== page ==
Cohen attorneys blame Newsom and Fong
for Videogate national spotlight
Email identifies Cohen's attorney as leak
Daniel Horowitz, at a 2pm press conference yesterday, City Hall.
By Pat Murphy
and Luke Thomas
December 15, 2005
Attorneys for videogate producer Andrew Cohen yesterday continued
to scorn Police Chief Heather Fong and Mayor Gavin Newsom for
releasing Andrew Cohen's video to the national media for political
reasons. The Sentinel has learned Cohen's attorney Daniel Horowitz,
actually provided the tape footage to the Good Morning America
show on December 7, himself.
Horowitz, legal counsel to Cohen, joined attorneys Harry Stern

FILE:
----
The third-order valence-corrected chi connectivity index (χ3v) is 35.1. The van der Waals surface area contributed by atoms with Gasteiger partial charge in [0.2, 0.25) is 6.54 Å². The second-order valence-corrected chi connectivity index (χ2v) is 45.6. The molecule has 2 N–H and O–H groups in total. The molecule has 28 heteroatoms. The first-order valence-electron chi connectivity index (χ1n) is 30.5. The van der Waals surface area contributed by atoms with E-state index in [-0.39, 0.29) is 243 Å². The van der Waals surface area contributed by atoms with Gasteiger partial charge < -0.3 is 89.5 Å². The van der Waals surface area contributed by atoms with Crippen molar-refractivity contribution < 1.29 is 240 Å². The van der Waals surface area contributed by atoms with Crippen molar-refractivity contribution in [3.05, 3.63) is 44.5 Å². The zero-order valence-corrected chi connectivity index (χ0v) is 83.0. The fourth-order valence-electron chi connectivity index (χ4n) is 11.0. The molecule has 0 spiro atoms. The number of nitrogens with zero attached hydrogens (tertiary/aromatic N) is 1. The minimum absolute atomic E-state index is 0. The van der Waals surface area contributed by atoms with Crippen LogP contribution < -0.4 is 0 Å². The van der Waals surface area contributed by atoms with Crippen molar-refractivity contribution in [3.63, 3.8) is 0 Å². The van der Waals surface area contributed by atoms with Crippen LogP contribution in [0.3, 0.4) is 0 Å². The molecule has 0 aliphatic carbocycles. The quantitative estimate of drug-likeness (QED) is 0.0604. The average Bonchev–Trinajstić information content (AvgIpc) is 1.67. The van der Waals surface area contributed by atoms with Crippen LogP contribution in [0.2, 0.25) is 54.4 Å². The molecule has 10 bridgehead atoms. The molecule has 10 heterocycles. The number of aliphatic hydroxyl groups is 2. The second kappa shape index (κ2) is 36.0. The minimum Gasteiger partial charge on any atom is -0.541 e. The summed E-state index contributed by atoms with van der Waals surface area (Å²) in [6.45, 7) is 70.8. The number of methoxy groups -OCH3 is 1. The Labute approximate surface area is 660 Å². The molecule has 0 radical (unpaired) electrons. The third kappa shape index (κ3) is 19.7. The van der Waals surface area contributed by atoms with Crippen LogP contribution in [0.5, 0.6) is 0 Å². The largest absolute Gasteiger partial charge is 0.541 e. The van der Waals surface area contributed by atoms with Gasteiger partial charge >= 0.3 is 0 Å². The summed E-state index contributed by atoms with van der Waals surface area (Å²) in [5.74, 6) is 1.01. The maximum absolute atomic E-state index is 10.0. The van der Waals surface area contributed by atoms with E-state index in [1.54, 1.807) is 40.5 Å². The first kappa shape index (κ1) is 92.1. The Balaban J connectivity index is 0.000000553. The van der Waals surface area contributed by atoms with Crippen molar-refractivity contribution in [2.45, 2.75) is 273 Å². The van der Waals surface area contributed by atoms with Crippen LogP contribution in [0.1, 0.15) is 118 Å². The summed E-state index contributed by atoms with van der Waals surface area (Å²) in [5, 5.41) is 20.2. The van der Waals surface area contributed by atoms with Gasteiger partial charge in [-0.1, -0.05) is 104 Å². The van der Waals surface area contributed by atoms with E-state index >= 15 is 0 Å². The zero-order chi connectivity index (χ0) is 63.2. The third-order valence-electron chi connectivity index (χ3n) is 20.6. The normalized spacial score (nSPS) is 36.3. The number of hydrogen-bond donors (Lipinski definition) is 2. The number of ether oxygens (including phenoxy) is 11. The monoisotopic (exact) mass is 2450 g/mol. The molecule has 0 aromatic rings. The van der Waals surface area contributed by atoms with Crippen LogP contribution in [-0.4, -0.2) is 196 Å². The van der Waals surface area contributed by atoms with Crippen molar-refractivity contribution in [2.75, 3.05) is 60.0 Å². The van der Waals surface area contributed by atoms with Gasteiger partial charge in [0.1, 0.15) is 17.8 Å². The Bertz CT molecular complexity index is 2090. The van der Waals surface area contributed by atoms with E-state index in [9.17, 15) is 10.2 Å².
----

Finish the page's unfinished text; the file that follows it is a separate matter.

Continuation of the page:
and Michael Rains on San Francisco City Hall steps yesterday accusing
Newsom of revealing the video to distract attention from rising
Cohen attorneys Michael Rains (center) and Harry Stern (left)
are members of the Rains, Lucia and Wilkinson law firm.
Public release of a private tape has been at the
core of Horowitz criticism of city response.
Horowitz described public release of the video as
a shocking violation of privacy.
"We were shocked when the mayor of San Francisco
and the chief of police, in essence, they called in Cohen and
tried to bring in every ethnic and racial community to say, 'he
offended you,' when the offense that they perceived was in these
videos that Andrew never released, that Andrew was pulling back
with my help and I was astounded to then see the mayor and the
chief play these videos for national television," related
Horowitz told the Sentinel last night he doesn't